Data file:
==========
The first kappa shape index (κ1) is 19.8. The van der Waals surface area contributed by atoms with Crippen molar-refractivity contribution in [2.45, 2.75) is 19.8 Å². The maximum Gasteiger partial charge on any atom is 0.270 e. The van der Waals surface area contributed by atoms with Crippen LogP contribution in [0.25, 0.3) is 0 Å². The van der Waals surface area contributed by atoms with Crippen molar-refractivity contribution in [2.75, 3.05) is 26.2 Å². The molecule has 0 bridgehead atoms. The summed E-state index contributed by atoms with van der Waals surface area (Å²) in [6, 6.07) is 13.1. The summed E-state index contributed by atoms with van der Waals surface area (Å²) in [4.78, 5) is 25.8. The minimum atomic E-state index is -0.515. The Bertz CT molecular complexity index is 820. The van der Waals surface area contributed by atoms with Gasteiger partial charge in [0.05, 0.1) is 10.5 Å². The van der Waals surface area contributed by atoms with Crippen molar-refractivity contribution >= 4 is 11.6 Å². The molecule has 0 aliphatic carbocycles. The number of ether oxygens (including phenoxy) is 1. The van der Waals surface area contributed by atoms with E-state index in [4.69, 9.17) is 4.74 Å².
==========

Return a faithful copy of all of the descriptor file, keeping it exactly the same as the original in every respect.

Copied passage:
The first kappa shape index (κ1) is 19.8. The van der Waals surface area contributed by atoms with Crippen molar-refractivity contribution in [2.45, 2.75) is 19.8 Å². The maximum Gasteiger partial charge on any atom is 0.270 e. The van der Waals surface area contributed by atoms with Crippen LogP contribution in [0.25, 0.3) is 0 Å². The van der Waals surface area contributed by atoms with Crippen molar-refractivity contribution in [2.75, 3.05) is 26.2 Å². The molecule has 0 bridgehead atoms. The summed E-state index contributed by atoms with van der Waals surface area (Å²) in [6, 6.07) is 13.1. The summed E-state index contributed by atoms with van der Waals surface area (Å²) in [4.78, 5) is 25.8. The minimum atomic E-state index is -0.515. The Bertz CT molecular complexity index is 820. The van der Waals surface area contributed by atoms with Gasteiger partial charge in [0.05, 0.1) is 10.5 Å². The van der Waals surface area contributed by atoms with Crippen molar-refractivity contribution >= 4 is 11.6 Å². The molecule has 0 aliphatic carbocycles. The number of ether oxygens (including phenoxy) is 1. The van der Waals surface area contributed by atoms with E-state index in [4.69, 9.17) is 4.74 Å².